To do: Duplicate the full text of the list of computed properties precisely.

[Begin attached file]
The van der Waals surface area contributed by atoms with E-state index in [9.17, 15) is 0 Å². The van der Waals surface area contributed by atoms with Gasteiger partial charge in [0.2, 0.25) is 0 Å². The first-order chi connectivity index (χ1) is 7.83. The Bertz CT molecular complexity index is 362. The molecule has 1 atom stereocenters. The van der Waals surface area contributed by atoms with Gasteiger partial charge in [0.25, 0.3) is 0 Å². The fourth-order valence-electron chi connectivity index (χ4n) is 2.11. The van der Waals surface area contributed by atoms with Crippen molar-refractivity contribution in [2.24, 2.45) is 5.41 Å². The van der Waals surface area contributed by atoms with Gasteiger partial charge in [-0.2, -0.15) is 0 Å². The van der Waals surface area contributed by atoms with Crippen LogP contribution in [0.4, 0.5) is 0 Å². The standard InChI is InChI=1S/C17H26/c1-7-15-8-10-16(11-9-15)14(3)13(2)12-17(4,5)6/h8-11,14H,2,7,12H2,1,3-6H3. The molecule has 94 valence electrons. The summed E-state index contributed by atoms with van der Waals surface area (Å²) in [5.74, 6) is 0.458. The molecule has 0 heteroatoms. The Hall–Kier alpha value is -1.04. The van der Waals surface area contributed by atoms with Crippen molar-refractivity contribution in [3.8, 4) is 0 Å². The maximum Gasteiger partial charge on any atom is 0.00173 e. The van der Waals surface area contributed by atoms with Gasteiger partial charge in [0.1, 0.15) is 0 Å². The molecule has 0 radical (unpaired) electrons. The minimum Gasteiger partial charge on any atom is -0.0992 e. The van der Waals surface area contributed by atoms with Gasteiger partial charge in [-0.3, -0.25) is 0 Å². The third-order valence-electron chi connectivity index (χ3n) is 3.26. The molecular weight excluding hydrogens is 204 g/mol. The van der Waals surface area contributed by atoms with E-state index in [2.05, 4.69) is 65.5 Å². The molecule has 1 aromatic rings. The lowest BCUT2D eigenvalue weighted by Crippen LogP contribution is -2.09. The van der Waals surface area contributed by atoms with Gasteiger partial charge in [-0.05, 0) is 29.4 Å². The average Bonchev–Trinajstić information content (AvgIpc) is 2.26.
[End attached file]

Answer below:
The van der Waals surface area contributed by atoms with E-state index in [9.17, 15) is 0 Å². The van der Waals surface area contributed by atoms with Gasteiger partial charge in [0.2, 0.25) is 0 Å². The first-order chi connectivity index (χ1) is 7.83. The Bertz CT molecular complexity index is 362. The molecule has 1 atom stereocenters. The van der Waals surface area contributed by atoms with Gasteiger partial charge in [0.25, 0.3) is 0 Å². The fourth-order valence-electron chi connectivity index (χ4n) is 2.11. The van der Waals surface area contributed by atoms with Crippen molar-refractivity contribution in [2.24, 2.45) is 5.41 Å². The van der Waals surface area contributed by atoms with Gasteiger partial charge in [-0.2, -0.15) is 0 Å². The van der Waals surface area contributed by atoms with Crippen LogP contribution in [0.4, 0.5) is 0 Å². The standard InChI is InChI=1S/C17H26/c1-7-15-8-10-16(11-9-15)14(3)13(2)12-17(4,5)6/h8-11,14H,2,7,12H2,1,3-6H3. The molecule has 94 valence electrons. The summed E-state index contributed by atoms with van der Waals surface area (Å²) in [5.74, 6) is 0.458. The molecule has 0 heteroatoms. The Hall–Kier alpha value is -1.04. The van der Waals surface area contributed by atoms with Crippen molar-refractivity contribution in [3.8, 4) is 0 Å². The maximum Gasteiger partial charge on any atom is 0.00173 e. The van der Waals surface area contributed by atoms with Gasteiger partial charge in [0.1, 0.15) is 0 Å². The molecule has 0 radical (unpaired) electrons. The minimum Gasteiger partial charge on any atom is -0.0992 e. The van der Waals surface area contributed by atoms with Gasteiger partial charge in [-0.3, -0.25) is 0 Å². The third-order valence-electron chi connectivity index (χ3n) is 3.26. The molecular weight excluding hydrogens is 204 g/mol. The van der Waals surface area contributed by atoms with E-state index in [2.05, 4.69) is 65.5 Å². The molecule has 1 aromatic rings. The lowest BCUT2D eigenvalue weighted by Crippen LogP contribution is -2.09. The van der Waals surface area contributed by atoms with Gasteiger partial charge in [-0.05, 0) is 29.4 Å². The average Bonchev–Trinajstić information content (AvgIpc) is 2.26.